Mujeeb R. Awrang
KABUL: Following the Taliban’s statement over its strong standpoint against the malicious terrorist group, IS-K or so called Daesh, the US special representative for Afghanistan reconciliation, Zalmay Khalilzad – who had signed a peace deal with the Taliban’s deputy leader around two weeks ago in the Gulf state of Qatar – said that the fulfillment of the agreement by Washington would depend on Taliban’s stand on their commitments, in accordance to the peace deal.
The progressive remarks made while there is a strong distrust between the Afghan government and Taliban who are supposed to sit in one table under Afghan-to-Afghan negotiations to end the endless war in their country. “I welcome the Taliban’s statement denouncing Daesh and committing to stop any attempts by Daesh to recruit, fundraise, or train inside Afghanistan,” Khalilzad twitted and added, “These mirror Taliban’s public commitments (in our agreement) against Al Qaeda and all other groups that threaten the US or its allies.” Khalilzad had termed Taliban’s operation against IS-K in Kunar as a positives step, which are stated in the US-Taliban peace deal.
The Taliban group in a statement said that they have fought the IS-K and that most of the Daesh hideouts have been destroyed during their operations in eastern Afghanistan. After one and half years of negotiations with the Taliban, Khalilzad had hammered out an agreement with the group’s political office in Qatar that paved way for reduction in number of foreign troops and also facilitate direct-Afghan-talks. Based on the agreement, the Taliban should cut ties with other terrorists groups and assured that Afghanistan would not be used against U.S. and allies by any terrorists groups. In return, the U.S. would reduce the number of its roughly 13,000 troops to 8,600 within 135 days and the Afghan government would release around 5,000 Taliban prisoners. But the crucial phase of peace process, which is the intra-Afghan talks, is still looming in an unfinished business, as the Afghan government and Taliban are seemed reluctant to get into practical steps.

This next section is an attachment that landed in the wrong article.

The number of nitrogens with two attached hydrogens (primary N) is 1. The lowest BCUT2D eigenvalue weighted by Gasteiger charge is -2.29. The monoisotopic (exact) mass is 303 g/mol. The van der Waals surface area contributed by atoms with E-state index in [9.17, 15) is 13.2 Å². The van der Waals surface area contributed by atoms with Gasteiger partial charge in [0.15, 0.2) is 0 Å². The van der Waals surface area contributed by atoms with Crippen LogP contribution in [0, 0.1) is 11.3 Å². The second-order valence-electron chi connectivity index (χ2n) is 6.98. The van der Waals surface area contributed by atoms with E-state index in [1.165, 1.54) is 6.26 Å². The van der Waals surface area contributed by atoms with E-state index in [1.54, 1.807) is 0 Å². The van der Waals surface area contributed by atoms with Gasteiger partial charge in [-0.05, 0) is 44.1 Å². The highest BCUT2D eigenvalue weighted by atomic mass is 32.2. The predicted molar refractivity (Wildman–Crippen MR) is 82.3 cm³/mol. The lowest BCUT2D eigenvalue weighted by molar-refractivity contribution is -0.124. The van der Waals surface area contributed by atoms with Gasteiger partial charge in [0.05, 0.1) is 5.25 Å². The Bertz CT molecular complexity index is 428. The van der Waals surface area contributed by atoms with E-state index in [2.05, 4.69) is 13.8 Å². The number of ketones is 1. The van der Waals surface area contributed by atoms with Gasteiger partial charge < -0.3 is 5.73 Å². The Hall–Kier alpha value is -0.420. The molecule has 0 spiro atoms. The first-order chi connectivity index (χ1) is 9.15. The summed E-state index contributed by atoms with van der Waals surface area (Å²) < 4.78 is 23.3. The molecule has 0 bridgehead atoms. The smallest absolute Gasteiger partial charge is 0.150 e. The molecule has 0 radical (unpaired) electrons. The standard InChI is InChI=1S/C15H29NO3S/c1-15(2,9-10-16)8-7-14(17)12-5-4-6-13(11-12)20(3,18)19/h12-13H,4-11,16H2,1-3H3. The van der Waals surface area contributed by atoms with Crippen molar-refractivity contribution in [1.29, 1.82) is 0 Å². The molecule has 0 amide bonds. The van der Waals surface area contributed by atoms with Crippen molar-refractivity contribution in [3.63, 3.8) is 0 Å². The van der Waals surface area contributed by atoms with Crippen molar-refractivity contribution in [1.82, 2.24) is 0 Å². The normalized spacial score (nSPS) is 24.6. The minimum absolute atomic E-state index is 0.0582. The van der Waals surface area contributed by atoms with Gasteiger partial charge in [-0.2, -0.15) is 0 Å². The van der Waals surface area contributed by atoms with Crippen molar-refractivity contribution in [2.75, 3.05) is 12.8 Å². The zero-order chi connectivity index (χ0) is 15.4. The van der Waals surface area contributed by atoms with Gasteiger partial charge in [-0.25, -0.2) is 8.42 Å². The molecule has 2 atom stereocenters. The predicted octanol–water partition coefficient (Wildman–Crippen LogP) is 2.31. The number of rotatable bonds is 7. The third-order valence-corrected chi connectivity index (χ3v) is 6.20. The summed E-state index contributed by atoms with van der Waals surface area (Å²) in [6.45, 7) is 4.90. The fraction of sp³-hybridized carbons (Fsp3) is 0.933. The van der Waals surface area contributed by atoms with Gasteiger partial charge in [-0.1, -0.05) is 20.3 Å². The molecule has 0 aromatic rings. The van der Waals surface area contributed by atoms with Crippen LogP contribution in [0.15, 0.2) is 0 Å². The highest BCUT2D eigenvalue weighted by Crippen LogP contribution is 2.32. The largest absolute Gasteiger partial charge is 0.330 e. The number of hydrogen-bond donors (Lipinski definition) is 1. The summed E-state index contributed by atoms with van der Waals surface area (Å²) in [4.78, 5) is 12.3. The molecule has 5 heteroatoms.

President Ashraf Ghani has signed a decree, which allows the gradual release of 5,000 Taliban prisoners but the militants group insists that all of the 5,000 prisoners be released at the same time before its representatives set on a negotiation table with the government’s delegation. On the other hand, the current political controversies among the Afghan politicians over Presidency Power and Election have become another great challenge against peace process.